As with the all the previous cars I’ve reviewed, every morning I call into Macca’s for a coffee – large late with an extra shot. After the drive-through, I cross over 2 speed bumps. And I’ve started to rate the suspension of cars on whether the coffee comes up through the lid. The Nissan Qashqai N-Tec passed with flying colours. Almost if the bumps weren’t there!
Over my time in the car business, both my wife and I have driven a lot of small SUV’s. Suzi currently has a Suzuki Vitara and previously a Mitsubishi ASX. In her words “This is nice babe – can we look at one of these when the Suzuki has to go?
Apart from local driving, every weekend I take the car being reviewed to our place at Peachester. I travel over a combination of highway, b grade roads, as well as the twisty, range climb to Peachester and then on to Maleny and back. The Nissan Qashqai is great to drive. There’s no doubt that this Nissan could well find it’s way to our driveway.
Green Vehicle Guide
The Federal Government’s Green Vehicle Guide website uses politically correct terminology to determine fuel economy. Urban, extra urban and combined. I’ll call it the way it is – City and suburbs, Highway and still use their definition of combined.
You might recall that these tests are conducted in a laboratory to Australian Standards so don’t expect to achieve City and Suburb results the same as these. In my experience, I’ve found that the highway test is closest to the actual economy you’ll get, but the city results can be undercooked by as much as 20%. Hopefully, real-world tests and results will be provided this year.
City Cycle 9.2 litres per 100klm
Highway Cycle 5.5 litres per 100klm
Combined 6.9 litres per 100klm
Air Pollution Standard Euro 5
Tailpipe CO2 159 grams per kilometre
The Nissan Qashqai N-Tec has a fuel tank capacity of 65 litres so should be able to handle a 7 day week on 1 fill. And as importantly, it uses 91 octane fuel (unleaded) but can also handle E10. The tailpipe CO2 rating is at the lower end in the segment and closer to the target that the Federal Government is targetting.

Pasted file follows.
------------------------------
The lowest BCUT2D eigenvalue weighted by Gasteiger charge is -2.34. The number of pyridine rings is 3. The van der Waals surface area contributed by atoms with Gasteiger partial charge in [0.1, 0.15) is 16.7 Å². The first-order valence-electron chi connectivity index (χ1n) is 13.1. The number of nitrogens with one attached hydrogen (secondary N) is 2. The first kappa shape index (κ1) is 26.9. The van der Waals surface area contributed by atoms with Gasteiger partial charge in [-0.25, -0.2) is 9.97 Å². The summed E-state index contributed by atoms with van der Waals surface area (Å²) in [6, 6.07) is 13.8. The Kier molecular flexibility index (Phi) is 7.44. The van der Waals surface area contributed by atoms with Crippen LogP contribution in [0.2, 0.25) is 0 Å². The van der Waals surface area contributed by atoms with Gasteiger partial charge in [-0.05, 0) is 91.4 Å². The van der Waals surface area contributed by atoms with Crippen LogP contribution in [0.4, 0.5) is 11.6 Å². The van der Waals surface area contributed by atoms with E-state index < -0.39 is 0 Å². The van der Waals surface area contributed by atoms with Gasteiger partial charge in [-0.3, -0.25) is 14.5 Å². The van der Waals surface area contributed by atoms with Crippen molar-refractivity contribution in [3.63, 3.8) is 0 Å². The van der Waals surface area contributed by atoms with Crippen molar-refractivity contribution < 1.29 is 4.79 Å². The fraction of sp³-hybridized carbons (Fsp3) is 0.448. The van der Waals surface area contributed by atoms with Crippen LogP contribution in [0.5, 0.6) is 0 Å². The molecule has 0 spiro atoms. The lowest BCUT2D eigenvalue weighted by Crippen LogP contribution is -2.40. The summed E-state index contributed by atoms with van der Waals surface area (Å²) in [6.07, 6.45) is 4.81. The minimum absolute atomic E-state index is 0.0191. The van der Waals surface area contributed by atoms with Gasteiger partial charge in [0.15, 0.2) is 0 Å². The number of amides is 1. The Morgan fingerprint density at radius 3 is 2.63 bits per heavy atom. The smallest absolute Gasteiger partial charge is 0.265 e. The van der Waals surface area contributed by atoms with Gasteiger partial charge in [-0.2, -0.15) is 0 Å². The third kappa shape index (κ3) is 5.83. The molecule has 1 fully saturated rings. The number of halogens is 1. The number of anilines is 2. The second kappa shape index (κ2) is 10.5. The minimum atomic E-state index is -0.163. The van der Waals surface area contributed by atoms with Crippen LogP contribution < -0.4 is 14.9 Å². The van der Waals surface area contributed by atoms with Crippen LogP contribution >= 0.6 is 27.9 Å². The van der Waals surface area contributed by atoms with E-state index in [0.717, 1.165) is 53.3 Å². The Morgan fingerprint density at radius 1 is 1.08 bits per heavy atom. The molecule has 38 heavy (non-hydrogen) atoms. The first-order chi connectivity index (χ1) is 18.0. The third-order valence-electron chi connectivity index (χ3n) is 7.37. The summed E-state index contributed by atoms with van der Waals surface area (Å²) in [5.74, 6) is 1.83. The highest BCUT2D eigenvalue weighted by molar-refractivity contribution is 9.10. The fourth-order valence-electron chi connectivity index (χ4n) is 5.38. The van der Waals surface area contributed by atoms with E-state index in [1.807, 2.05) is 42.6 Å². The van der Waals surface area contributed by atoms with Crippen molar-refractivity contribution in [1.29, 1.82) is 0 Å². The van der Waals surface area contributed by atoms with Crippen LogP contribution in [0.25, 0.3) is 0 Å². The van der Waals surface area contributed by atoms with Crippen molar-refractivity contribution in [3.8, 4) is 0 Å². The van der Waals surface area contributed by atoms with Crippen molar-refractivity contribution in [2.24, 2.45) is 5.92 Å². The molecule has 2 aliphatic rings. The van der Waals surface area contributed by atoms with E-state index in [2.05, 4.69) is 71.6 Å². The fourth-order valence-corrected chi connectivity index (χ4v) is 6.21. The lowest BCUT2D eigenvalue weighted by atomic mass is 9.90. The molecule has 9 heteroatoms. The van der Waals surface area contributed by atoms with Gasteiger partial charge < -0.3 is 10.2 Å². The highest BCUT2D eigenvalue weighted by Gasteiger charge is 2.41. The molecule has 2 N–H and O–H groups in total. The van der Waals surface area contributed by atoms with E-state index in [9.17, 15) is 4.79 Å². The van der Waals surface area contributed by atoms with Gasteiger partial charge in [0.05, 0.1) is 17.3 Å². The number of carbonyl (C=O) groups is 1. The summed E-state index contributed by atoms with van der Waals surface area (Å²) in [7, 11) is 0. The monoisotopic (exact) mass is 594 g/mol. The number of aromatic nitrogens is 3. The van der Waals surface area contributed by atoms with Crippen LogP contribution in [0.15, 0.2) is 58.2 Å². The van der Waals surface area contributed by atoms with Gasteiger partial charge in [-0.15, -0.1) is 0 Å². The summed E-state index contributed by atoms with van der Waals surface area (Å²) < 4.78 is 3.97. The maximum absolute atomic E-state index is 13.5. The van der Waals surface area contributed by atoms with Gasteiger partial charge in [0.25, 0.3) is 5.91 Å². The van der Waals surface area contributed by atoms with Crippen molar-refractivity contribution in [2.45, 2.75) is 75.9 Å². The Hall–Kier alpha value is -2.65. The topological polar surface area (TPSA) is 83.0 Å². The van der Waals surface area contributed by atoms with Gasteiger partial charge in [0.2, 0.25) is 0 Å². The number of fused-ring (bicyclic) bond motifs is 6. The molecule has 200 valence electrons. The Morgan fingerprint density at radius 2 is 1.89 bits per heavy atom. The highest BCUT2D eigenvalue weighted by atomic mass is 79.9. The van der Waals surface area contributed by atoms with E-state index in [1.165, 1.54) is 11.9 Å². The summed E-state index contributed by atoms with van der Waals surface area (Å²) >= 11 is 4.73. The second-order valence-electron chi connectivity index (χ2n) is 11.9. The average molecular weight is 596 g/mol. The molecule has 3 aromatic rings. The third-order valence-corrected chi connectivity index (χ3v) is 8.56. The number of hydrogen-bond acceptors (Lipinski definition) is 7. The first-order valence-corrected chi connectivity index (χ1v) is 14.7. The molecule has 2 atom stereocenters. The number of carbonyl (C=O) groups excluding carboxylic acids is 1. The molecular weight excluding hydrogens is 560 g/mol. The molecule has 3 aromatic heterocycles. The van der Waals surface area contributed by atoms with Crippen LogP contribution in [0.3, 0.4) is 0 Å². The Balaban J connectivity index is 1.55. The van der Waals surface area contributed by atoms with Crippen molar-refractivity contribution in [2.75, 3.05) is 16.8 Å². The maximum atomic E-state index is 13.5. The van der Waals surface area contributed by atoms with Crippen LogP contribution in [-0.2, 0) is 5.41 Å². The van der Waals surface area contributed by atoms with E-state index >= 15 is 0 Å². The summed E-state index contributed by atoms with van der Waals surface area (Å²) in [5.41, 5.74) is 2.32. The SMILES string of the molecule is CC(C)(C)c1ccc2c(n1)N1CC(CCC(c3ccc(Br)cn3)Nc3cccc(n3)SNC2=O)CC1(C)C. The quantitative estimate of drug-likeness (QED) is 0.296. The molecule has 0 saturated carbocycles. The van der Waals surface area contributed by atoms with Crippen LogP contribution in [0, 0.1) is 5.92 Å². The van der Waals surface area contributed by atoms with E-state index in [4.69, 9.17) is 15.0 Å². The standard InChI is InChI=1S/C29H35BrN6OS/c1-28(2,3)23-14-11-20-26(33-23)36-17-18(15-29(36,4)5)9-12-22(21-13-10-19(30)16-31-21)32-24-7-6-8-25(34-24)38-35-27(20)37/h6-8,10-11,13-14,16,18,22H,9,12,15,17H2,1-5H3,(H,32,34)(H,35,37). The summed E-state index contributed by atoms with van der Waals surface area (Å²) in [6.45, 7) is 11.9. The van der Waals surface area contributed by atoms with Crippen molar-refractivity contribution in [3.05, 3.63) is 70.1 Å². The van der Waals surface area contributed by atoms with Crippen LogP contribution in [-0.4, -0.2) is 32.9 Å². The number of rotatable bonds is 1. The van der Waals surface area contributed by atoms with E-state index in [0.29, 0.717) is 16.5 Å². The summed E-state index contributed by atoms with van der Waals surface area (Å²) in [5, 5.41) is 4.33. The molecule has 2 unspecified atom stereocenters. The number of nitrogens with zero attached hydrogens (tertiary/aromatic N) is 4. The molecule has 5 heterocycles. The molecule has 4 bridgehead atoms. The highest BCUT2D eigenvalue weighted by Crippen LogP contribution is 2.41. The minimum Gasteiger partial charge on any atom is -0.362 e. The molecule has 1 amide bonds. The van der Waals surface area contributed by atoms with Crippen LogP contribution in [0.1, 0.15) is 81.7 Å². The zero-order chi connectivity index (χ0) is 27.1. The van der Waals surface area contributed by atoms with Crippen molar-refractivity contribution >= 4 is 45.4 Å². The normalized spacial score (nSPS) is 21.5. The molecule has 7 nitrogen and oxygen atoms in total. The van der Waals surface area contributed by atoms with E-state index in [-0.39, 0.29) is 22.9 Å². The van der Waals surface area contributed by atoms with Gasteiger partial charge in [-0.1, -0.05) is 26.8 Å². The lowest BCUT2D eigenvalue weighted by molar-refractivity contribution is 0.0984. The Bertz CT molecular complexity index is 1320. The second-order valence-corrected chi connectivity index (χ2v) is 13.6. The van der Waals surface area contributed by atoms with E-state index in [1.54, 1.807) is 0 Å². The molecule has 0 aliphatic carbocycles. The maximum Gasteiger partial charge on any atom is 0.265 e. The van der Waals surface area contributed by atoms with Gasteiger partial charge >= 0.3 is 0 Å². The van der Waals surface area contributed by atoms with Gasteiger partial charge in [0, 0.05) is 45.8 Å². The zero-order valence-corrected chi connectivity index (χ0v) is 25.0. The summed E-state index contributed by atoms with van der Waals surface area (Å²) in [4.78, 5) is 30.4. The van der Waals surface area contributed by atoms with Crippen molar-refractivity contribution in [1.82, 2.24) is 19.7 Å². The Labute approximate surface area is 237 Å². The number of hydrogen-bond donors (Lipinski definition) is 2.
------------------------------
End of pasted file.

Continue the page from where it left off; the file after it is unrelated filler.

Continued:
These ANCAP safety tests were conducted in 2014, years before the new standards were introduced in 2018. I’m not comfortable in saying that if tested under the new regime, the Pathfinder would still achieve 5 stars.
I’ve stated before in these articles, that there really isn’t a bad car being sold in Australia. That being said, if the vehicle you’re looking at doesn’t have a 5-star ANCAP rating, move on to something else.
If you’d like to download the complete technical report, click on this link ANCAP – Nissan Qashqai and then burrow further into the report by clicking on the “Technical Report” on the bottom LHS of the first page
Warranty and Service
From the Nissan website. “Transparent Pricing and Quality Service”
“myNissan Service Certainty gives you the confidence of knowing that your vehicle is being serviced by factory-trained technicians using only Nissan Genuine Parts. Enjoy peace of mind each Scheduled Service at any Nissan Dealership throughout the program duration knowing that you’ll pay no more than the then current published price.”
I’ve said previously, the time must be coming when Toyota, Holden, Nissan, Mazda, and Volkswagen start to offer something better than a 3-year warranty permanently rather than when trying to sell their ‘specials’. Hyundai, Jeep, Mitsubishi and recently Ford, already have a 5-year warranty whilst the market leader, Kia has 7 years.